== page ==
Publication Date


Document Type


First Advisor

Jackson, Pamela L.

Degree Name

M.A. (Master of Arts)


Department of Communication Disorders


Children--Language||Word recognition||Speech perception||Word Intelligibility by Picture Identification Test


The Word Intelligibility by Picture Identification Test (WIPI), developed by Ross and Lerman (1970), is widely used to test the speech understanding ability of children. It was designed for administration not only in the auditory mode but also with visual and combined auditory-visual cues. While the four test lists that comprise the WIPI have been shown to be highly equivalent when administered auditorily, visual realtionships have not been established. The present investigation was designed to explore the visual equivalency of the WIPI Test lists as well as the effects of speaker differences and order of presentation on viewer performance. The materials for this investigation consisted of the four 25-word test lists of the WIPI Test. The items were videotaped in black and white under controlled lighting conditions using four female speakers, age 22 to 32 years. All reported having normal hearing and spoke General American English with no articulation abnormalities. They were instructed to read each stimulus item using the carrier phrase, "Show me _____", once every 15 seconds with normal vocal effort. Articulation of each sentence w'as initiated and terminated with a slightly open, relaxed mouth position. Following the videotaping, the sixteen taped lists (four lists from each of four speakers) were grouped into four different randomizations and were edited onto cassette videotapes with a four-second interstimulus interval. Forty students from Northern Illinois University served as subjects for this investigation. None had any previous formal training in speechreading, and all demonstrated normal hearing and vision. The stimulus tapes were viewed by four groups of ten subjects each during four separate sessions. Answer sheets containing the six word choices for each WIPI item were given to the subjects who were instructed to circle the item that was visually perceived. The 16 response sheets from each of the ifO subjects were initially scored according to the total number of words correctly identified. The mean scores and standard deviations for each speaker, test list, and randomization were then computed. In order to determine if there was a significant difference between the visibility of the four WIPI Test lists and to discover whether this visibility was affected by speaker and randomization differences, the data were subjected to an analysis of variance, three-factor repeated measures design (Winer, 1971). A post-hoc Newman-Keuls Multiple Range Test (Winer, 1971) was also performed. Results of the visual observations indicated that, first of all, the order of list presentation did not affect subject perfromance. Second, analysis of the data indicated that the productions of three of the four speakers were visually equivalent while one of the four resulted in statistically different scores. This difference, however, was equivalent to less than one word which was not clinically significant, finally, data analysis indicated that WIPI List 1 and List 2 were statistically different from List 3 and List 4, but in this case, the difference was equivalent to less than a two-word variation. Interpretation of these data leads to the conclusion that the four WIPI Test lists are visually similar enough to be used for general clinical purposes. However, for more accurate results, List 1 and List 2 should be used for visual and auditory-visual comparison since the basic visibility of these lists is equal. The same is true for Lists 3 and With auditory equivalencies already established, the WIPI Test can now successfully be used as a measurement instrument to probe the auditory, visual, and combined auditory-visual speech perception of a clinical population.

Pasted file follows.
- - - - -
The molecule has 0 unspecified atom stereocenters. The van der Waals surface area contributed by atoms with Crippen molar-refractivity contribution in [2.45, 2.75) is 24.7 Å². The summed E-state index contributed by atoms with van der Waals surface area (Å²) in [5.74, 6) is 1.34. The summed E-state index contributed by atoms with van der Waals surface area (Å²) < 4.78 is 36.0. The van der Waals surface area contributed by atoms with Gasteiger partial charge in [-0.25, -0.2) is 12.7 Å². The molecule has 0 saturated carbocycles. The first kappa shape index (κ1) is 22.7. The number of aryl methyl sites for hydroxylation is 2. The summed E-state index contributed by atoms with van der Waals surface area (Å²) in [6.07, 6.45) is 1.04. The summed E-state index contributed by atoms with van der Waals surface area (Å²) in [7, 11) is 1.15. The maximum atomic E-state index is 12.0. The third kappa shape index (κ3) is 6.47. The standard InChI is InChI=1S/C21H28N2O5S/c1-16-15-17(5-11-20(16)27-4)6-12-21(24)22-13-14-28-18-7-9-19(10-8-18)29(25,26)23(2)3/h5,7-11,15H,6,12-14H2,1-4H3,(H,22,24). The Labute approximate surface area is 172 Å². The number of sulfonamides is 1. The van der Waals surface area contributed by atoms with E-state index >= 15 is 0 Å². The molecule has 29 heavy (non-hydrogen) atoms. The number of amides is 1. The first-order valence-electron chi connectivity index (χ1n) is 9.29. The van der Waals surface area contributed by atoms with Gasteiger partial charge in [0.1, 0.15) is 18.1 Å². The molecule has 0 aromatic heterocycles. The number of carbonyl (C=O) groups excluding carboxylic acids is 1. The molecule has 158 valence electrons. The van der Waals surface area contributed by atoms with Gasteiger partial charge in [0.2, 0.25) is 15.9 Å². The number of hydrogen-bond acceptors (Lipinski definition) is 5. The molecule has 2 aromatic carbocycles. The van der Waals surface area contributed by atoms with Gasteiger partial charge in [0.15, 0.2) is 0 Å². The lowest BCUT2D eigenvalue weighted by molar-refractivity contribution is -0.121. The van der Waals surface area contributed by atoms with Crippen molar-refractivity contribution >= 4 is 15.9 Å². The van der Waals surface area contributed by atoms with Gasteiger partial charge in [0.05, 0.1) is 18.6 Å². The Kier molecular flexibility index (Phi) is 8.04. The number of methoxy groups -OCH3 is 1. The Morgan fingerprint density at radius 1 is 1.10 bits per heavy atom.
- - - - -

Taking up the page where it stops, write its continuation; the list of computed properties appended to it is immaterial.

Includes bibliographical references.


v, 70 pages




Northern Illinois University

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